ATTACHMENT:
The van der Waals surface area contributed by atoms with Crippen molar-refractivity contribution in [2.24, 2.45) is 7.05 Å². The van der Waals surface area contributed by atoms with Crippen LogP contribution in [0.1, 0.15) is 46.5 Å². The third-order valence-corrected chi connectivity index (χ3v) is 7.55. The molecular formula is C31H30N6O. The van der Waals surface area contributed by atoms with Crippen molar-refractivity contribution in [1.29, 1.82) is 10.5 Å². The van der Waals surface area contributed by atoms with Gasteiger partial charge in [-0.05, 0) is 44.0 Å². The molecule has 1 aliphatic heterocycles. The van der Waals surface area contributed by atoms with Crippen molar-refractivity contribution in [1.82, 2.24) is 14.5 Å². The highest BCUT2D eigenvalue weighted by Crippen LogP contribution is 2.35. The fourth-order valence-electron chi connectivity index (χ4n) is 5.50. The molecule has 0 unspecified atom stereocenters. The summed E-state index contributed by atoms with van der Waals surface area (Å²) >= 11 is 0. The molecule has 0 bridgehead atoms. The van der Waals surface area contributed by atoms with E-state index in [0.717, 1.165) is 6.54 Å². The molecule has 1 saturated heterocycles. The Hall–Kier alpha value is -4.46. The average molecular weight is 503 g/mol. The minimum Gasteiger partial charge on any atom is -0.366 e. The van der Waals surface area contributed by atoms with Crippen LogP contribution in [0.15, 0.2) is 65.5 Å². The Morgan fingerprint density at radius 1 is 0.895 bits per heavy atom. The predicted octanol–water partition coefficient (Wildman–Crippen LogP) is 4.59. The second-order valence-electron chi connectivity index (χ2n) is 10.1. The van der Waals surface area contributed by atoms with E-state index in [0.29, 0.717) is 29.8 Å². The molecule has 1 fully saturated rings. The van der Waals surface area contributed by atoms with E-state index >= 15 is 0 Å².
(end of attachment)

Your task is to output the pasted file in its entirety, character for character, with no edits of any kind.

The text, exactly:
The van der Waals surface area contributed by atoms with Crippen molar-refractivity contribution in [2.24, 2.45) is 7.05 Å². The van der Waals surface area contributed by atoms with Crippen LogP contribution in [0.1, 0.15) is 46.5 Å². The third-order valence-corrected chi connectivity index (χ3v) is 7.55. The molecular formula is C31H30N6O. The van der Waals surface area contributed by atoms with Crippen molar-refractivity contribution in [1.29, 1.82) is 10.5 Å². The van der Waals surface area contributed by atoms with Gasteiger partial charge in [-0.05, 0) is 44.0 Å². The molecule has 1 aliphatic heterocycles. The van der Waals surface area contributed by atoms with Crippen molar-refractivity contribution in [1.82, 2.24) is 14.5 Å². The highest BCUT2D eigenvalue weighted by Crippen LogP contribution is 2.35. The fourth-order valence-electron chi connectivity index (χ4n) is 5.50. The molecule has 0 unspecified atom stereocenters. The summed E-state index contributed by atoms with van der Waals surface area (Å²) >= 11 is 0. The molecule has 0 bridgehead atoms. The van der Waals surface area contributed by atoms with E-state index in [0.717, 1.165) is 6.54 Å². The molecule has 1 saturated heterocycles. The Hall–Kier alpha value is -4.46. The average molecular weight is 503 g/mol. The minimum Gasteiger partial charge on any atom is -0.366 e. The van der Waals surface area contributed by atoms with Crippen LogP contribution in [0.15, 0.2) is 65.5 Å². The Morgan fingerprint density at radius 1 is 0.895 bits per heavy atom. The predicted octanol–water partition coefficient (Wildman–Crippen LogP) is 4.59. The second-order valence-electron chi connectivity index (χ2n) is 10.1. The van der Waals surface area contributed by atoms with E-state index in [0.29, 0.717) is 29.8 Å². The molecule has 1 fully saturated rings. The van der Waals surface area contributed by atoms with E-state index >= 15 is 0 Å².